What is more, any form of support for the opposition runs counter to the will of Syria’s citizenry. “70 percent of Syrians will now vote for Bashar Assad,” says one columnist, falsely claiming to be citing a Gallup poll. “Even after three years of war, destruction, pressure, displacement, and extreme hardship, the majority of Syrian people are in favor of the government,” says another. Assad’s popularity, coupled with the fact that interference would serve only to destabilize the state, harm the Syrian people, and serve the interests of Western powers, provides legitimacy to the regime and serves as a starting point to justify active support.

If this premise of legitimacy is accepted, it facilitates the construction of other arguments that can be used to fashion a moral impetus to intervene on behalf of Assad. The first deals with painting the opposition as “terrorists.” While Iran has historically been reticent to provide an exact definition of terrorism, its proposal at the 1987 International Conference on Terrorism in still useful in revealing its perspective today. Here, Iran interpreted terrorism as “an act carried out to achieve an inhuman and corrupt objective…, involving threat(s) to security of any kind and (a) violation of rights acknowledged by religion and mankind.”

Because the terms “inhuman” and “corrupt” are inherently subjective, whether or not an organization is deemed to be a terrorist group depends on the virtue of its end goal. Here, groups are defined by cause rather than tactics. In other words, if an organization takes up arms for just principles, it is precluded from being characterized as a terrorist group. But if its objectives are the “destruction of Syria and Lebanon at the same time,” as is the case for the opposition in Syria, it can then be classified as a terrorist organization.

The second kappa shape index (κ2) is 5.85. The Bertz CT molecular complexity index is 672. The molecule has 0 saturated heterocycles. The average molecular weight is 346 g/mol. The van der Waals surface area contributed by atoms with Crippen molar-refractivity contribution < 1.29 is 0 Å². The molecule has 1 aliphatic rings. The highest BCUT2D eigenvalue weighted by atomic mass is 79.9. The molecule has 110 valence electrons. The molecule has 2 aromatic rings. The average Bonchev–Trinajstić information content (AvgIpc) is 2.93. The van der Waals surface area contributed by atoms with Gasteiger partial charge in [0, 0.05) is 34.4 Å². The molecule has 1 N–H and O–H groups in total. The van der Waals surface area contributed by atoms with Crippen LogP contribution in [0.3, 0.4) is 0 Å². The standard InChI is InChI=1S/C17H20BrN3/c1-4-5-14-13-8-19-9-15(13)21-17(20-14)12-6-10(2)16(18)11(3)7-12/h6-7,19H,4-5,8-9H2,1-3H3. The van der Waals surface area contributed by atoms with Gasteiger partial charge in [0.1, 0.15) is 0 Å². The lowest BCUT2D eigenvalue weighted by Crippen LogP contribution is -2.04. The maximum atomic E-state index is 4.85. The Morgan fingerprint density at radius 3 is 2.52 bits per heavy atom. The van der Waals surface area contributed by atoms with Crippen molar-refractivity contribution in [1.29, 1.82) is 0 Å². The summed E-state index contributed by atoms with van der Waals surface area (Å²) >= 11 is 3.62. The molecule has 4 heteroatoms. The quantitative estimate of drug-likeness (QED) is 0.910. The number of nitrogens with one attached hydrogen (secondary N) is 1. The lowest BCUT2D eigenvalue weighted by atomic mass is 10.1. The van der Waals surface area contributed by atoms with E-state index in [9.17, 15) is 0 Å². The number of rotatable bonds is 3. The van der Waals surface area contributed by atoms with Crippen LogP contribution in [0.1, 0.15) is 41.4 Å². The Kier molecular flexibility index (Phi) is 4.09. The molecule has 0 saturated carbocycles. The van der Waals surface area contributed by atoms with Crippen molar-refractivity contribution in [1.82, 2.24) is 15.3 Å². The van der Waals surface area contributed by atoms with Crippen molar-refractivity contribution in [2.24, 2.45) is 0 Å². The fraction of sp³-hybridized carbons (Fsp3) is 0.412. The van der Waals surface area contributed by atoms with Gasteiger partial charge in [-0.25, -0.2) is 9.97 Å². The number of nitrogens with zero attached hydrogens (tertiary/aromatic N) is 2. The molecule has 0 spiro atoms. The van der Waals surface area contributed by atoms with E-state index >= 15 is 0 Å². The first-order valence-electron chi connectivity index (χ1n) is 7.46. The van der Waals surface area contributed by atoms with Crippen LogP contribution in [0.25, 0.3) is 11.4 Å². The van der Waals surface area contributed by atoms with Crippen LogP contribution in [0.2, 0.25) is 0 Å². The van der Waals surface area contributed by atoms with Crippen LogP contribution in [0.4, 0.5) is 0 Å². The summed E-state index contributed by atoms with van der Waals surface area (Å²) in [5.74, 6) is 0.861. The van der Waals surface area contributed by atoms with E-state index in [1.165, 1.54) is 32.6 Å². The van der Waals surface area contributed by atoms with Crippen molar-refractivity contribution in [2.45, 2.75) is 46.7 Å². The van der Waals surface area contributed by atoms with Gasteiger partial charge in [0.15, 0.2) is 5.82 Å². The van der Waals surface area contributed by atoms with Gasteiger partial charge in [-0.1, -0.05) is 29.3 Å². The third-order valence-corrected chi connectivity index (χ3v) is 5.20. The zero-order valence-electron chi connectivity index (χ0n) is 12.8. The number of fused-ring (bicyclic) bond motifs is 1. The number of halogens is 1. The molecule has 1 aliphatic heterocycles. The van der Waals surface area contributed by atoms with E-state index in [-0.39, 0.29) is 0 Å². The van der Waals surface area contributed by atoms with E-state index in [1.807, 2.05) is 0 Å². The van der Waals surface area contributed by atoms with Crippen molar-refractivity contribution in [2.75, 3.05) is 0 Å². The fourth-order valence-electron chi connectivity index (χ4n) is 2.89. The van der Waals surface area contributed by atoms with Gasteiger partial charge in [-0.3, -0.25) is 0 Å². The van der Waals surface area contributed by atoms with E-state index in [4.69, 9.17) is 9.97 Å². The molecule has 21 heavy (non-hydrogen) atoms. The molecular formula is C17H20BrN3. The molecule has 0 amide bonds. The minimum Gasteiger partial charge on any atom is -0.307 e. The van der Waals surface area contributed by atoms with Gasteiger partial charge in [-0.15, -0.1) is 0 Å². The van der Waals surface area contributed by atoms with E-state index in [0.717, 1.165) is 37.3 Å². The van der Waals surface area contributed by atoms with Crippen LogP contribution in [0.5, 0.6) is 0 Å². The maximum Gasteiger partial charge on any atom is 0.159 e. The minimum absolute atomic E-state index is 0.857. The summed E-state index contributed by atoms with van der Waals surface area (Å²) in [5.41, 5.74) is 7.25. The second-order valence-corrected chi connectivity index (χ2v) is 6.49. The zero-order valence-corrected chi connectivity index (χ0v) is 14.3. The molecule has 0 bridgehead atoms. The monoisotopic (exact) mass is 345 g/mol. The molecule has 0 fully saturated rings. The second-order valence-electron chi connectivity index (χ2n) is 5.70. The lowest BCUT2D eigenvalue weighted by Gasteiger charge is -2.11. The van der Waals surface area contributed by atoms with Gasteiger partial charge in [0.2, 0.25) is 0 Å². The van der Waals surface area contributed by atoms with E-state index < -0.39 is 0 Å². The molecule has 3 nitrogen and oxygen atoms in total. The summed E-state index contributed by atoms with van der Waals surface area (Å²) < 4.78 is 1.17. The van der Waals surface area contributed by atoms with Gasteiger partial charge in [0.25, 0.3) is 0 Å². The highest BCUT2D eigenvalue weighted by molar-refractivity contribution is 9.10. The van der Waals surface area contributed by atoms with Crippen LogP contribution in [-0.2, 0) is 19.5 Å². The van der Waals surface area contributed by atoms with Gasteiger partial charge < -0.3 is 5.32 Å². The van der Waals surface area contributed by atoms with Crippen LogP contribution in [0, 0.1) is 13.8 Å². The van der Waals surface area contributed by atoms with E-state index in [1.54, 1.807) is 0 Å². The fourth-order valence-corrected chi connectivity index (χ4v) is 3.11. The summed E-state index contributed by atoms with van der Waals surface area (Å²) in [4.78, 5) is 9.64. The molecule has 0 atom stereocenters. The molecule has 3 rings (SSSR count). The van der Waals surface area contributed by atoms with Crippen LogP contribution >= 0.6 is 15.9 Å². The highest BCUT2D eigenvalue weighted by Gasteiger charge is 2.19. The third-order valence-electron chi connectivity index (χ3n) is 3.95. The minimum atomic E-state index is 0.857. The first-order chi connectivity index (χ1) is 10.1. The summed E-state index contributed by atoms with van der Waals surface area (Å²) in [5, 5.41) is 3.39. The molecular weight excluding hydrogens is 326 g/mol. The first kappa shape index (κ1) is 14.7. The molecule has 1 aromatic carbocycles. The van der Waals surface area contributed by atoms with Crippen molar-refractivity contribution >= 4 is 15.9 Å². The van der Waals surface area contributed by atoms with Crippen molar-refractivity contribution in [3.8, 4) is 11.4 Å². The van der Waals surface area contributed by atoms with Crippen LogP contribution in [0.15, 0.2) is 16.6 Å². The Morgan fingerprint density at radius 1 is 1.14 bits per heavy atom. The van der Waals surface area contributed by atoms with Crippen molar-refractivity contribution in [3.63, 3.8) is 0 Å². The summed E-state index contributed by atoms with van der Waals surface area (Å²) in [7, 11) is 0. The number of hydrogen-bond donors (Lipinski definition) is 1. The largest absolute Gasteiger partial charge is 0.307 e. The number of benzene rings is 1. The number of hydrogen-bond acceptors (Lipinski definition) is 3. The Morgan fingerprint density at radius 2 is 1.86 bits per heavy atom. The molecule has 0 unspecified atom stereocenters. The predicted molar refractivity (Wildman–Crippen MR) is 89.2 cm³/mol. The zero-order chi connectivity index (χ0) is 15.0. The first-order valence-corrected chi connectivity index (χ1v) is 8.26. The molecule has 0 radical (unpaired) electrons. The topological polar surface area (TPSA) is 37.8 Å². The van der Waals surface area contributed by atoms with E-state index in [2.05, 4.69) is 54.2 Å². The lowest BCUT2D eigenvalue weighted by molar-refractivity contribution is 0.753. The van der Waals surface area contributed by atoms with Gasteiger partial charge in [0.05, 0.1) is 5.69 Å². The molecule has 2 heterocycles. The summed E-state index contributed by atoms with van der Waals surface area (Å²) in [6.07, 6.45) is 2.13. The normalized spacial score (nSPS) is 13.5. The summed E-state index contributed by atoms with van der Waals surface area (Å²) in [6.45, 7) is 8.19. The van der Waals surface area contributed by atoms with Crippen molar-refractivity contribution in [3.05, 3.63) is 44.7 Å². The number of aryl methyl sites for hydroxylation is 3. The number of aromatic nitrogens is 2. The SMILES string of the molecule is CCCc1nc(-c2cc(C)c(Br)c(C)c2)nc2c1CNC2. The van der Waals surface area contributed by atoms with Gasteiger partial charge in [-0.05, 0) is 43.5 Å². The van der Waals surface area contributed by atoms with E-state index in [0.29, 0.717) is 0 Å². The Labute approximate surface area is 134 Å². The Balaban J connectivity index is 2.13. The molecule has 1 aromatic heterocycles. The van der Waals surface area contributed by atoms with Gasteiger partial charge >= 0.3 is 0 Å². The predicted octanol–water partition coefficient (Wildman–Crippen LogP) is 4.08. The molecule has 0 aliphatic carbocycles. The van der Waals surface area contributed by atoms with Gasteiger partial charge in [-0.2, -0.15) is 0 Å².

Having now created a rhetorical framework in which opposition forces are understood to be terrorists, the next step in the argument seeks to implicate the states supporting the revolution. Highlighting the presence of foreign fighters, the press is quick to point out that all of the rebels are terrorists. Therefore, any state that supports them is, by definition, sponsoring terrorism. “All opposition groups are affiliated with one of the main sources of terrorism – Saudi Arabia, Zionists, or Western countries,” says one paper. “[These countries have] their hands stained with the blood of millions and are the seedbed of terrorism and instability in the world.” Perceiving itself to be facing a threat this large, it is no surprise Iran has tried to do something about it.


For the Iranian press, an accurate understanding of the situation in Syria begins with accepting the legitimacy of the regime, a premise that necessitates negative conclusions about the opposition and its international backers. While news outlets are careful to avoid explicitly mentioning Iran’s direct involvement in the war, they do formulate the basis of an argument that can be used to justify intervention. Indeed, if the reasoning presented in the media is accepted as true, support for Assad becomes both a moral and strategic imperative. This altruistic narrative is then contrasted sharply with what are seen as the cold, self-interested calculations of Saudi Arabia, Qatar, and the West.

What this analysis shows is that divisions between Iran and the US on Syria run deeper than geopolitics. Indeed, they are rooted in what can only be described as two fundamentally divergent worldviews entirely antithetical to one another. With this in mind, the differences between the two sides seem all the more intractable, and the chances for a diplomatic solution in Syria seem all the more grim.

Chris Looney is a Research Analyst at the Syria Research and Evaluation Organization (SREO), based in Gaziantep, Turkey. His work on Syria has been published by Syria Comment, Syria Deeply, and the Huffington Post, among others, and he has appeared on NPR. SREO publishes weekly translations of Persian articles pertaining to Syria, which can be found here.


Image: Phillip Maiwald (Nikopol), CC